Emma Stone: “If you weren’t afraid, what would you want to do to me?
Edward Norton: “I’d pull your eyes out of your head.”
Emma Stone: “That’s sweet.”
Edward Norton: “I’d put them in my own skull, and look around so I could see the street the way I used to when I was your age.”
Are you a teacher? Great. You are not? No problem. Just simply a curious learner? Even better. Say what? You don’t even like the label “learner?” Not an issue. You are just curious? Then you are like me. Often I don’t think of myself as a “student,” in the usual sense of that word. I mean, I don’t go to college anymore, and frankly, I don’t really like to just listen to a teacher and take notes and come home.
Don’t get me wrong, I love taking courses, going to university, and I like the experience of being a student. But all that only when I am actually taking a class in a school or actually attending a university. When I am not going to school, my image of myself is not a note-taking student, but someone who is very keen on finding connections among things that I already know.
That single impulse—to find connections among stuff we already know—is one of the many underlying motivations behind Riffiti. By the way, I often use the word “elaborate” when I am describing Riffiti, and there’s a reason for that. I was reading Making it Stick–The Science of Successful Learning by Peter C. Brown, Henry L. Roediger III and Mark A. McDaniel, and was struck by this passage: “Elaboration is the process of giving new material meaning by expressing it in your own words and connecting it with what you already know. The more you can explain about the way your new learning relates to your prior knowledge, the stronger your grasp of the new learning will be, and the more connections you create that will help you remember it later.”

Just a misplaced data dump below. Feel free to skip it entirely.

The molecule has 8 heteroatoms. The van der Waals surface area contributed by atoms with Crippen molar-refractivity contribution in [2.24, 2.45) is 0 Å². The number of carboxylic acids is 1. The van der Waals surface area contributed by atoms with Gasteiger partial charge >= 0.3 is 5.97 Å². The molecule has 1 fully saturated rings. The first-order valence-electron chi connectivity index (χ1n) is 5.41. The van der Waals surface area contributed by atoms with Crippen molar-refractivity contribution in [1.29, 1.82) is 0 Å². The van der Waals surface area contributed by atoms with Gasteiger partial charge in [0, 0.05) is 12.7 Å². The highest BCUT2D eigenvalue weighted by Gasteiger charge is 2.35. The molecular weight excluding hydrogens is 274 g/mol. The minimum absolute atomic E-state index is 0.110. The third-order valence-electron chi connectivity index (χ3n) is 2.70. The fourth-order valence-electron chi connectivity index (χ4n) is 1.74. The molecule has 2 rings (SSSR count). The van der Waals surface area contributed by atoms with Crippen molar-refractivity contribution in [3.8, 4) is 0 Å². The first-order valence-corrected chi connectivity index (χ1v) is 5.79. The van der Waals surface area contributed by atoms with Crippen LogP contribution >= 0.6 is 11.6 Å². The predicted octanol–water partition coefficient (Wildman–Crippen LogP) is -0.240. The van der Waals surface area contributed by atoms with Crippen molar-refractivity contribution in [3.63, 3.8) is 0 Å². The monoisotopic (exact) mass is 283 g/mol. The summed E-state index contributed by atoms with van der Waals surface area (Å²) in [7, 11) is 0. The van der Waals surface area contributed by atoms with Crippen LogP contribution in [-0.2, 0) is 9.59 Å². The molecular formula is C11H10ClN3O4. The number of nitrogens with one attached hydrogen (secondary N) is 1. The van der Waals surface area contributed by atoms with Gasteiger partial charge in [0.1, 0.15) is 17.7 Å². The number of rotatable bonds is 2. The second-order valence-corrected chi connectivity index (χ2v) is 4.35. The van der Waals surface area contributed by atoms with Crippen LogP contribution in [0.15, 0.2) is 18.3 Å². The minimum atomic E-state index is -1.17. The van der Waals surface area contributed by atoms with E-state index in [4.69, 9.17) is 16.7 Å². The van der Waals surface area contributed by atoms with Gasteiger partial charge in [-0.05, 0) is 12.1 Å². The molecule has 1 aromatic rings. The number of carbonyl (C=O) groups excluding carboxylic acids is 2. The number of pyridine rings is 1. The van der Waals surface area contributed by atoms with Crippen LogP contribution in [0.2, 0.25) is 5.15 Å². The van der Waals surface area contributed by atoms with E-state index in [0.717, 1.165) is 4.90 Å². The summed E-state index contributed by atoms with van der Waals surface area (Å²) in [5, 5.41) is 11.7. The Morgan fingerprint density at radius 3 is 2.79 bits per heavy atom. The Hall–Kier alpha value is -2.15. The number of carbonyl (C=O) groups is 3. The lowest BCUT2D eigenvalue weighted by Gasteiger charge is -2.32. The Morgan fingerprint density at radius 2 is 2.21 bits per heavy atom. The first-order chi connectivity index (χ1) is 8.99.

Once you began using Riffiti actively, you will find that the app is a stimulating place with several interesting things happening and it reveals itself in various ways to you.
For example, when you are on Riffiti, you will:
- Shift your emphasis to speaking, and saying. Force yourself to orally express your idea in your own words.
- See immediately that English language is NOT a necessary requirement for learning. You can have an entire Riffiti channel in your own native language.
- Riffiti will force you to ask the right, and precise, questions—and elaborate with equal brevity on such questions.
- Listen and see people who are not professional teachers talk about their perspectives.
- You will mix it up. In a single Riffiti session, lasting a few minutes, you can go from a mind-twisting topic such as, “What would Frodo Baggins do if he’s in the novel Charlotte’s Web?” to thinking about “What makes a good conversation?” and switching over to responding to the question, “You want to be an interior designer, but you’ve never been one. Say out loud ‘I am an interior designer.’”
We are just a few weeks away from releasing the alpha version. So, get ready to start riffing!